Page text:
The promo for the mid-season opener popped up on my feed yesterday asking,
2 weeks left. Is the Kingdom ready for one last stand? #TWDTWD on G+
Of course, the pro and con trolls then proceeded to make hay over their various opinions on the subject of TWD in general and not the final half of the final season in particular, including one particular troll who threatened bodily harm to the naysayers. I haven’t watched the first half yet, not being willing to spend actual cash on seeing it before the season is finished. But opinions? I have a few.
I started with Threatening us with injury is a punishable crime, as is everything Negan does in the show. I don’t accept that the character of Negan is realistically drawn or portrayed. I don’t accept that people will simply do as they’re told because they are afraid. There are too many examples of the contrary being true throughout history. The Governor was far more believable as a character, which means TWD has done the evil leader thing already in the show, and done it better previously.
Religious zealots who adopt labels like savior, groups that submerge the self, like Fight Club and Tyler Durden, they have a certain way of speaking and thinking, at least on the screen. This is important if you want your audience to come along with you for the ride. The first Negans, the first saviors our heroes meet in TWD? They displayed this behavior in a vague sense. It was a nice teaser, as far as teasers go.
Unfortunately it was a tease that was completely lost when we meet the Negan himself. He is no Tyler Durden. He doesn’t suffer to show his followers his dedication to the cause. The Negan is just another dictator. Kill him and the cult of personality dissolves because the power, the person, is lost. The problem of repercussions is negated if the saviors fall apart without him. The more complex, religiously motivated cult-like group is probably what the comic portrays (I don’t know or really care) but the writers for the television show wrote something else. Negan grooms his people to blindly follow him. Without him they are nothing. This is just basic character motivation here. It isn’t hard to follow.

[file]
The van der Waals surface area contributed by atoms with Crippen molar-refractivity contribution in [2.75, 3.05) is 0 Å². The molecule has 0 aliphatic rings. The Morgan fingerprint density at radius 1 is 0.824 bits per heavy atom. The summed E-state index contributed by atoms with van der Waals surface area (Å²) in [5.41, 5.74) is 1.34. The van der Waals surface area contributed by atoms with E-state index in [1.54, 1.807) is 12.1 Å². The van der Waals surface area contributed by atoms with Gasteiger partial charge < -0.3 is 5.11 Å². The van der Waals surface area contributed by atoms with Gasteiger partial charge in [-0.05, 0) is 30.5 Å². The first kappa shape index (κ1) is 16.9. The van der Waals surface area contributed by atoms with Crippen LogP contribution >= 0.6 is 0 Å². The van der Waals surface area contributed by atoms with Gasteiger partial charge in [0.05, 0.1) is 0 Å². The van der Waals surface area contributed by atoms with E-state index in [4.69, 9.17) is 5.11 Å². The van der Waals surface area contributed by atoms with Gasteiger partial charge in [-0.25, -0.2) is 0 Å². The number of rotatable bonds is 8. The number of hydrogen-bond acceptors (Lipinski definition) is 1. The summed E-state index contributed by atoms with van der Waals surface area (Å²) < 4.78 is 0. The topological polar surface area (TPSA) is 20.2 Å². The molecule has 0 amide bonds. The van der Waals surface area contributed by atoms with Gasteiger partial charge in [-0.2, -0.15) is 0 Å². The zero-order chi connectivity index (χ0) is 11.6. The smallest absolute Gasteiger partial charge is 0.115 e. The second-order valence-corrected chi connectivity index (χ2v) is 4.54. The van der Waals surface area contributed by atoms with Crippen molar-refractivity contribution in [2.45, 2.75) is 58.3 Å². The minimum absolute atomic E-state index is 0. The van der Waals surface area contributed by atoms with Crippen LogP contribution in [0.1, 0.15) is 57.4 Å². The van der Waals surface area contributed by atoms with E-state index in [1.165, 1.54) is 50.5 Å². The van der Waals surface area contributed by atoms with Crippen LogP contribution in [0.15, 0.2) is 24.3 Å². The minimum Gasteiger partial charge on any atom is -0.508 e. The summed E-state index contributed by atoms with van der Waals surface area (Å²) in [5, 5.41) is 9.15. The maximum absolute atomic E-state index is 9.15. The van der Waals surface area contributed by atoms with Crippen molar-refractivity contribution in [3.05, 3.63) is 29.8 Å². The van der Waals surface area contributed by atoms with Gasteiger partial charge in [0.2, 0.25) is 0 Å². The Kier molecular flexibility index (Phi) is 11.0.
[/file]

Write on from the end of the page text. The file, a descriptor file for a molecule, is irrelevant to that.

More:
No, Negan would have been dead the first time he handed Rick the bat. Be honest. There wasn’t enough saviors there to do anything except die. The show has been torture porn since the end of season seven. I have only continued watching out of vague curiosity as to how the writers will complete the story. I ceased caring about the characters somewhere about minute 45 of Last Day on Earth. I ceased caring out of a sense of self-preservation. It was clear through the course of that episode that the writers were purposefully tormenting the viewers with the death of their beloved characters. I don’t have time for that kind of mental illness.
If you are enjoying torture porn, you might want to ask yourself why? It’s a question everyone watching should ask themselves, and at least be truthful with yourself about the answer. What the answer implies is between you and your conscience alone. After all, no one will remember why you died in the zombie apocalypse. They won’t even remember that you lived.
These were Google+ comments reposted to the blog, with an addendum for the re-awakened zombie thread that it was two years after it was initially posted on G+. “It is always now on the internet” The comments were copied in 2018 with a bit of prescient foresight. Google+ was taken offline not too long after the second set of comments were made.
The Walking Dead has been renewed for an eleventh season. So much for ending the series after the story of Negan was told. The comic book writer has openly admitted that he wants to milk this cash cow for as long as anyone is reading or watching, and possibly even longer than that. Probably for as long as he draws breath, until he becomes a member of the undead. Becomes one of his heroes from his writing. The walking dead are clearly what he loves most, not the living.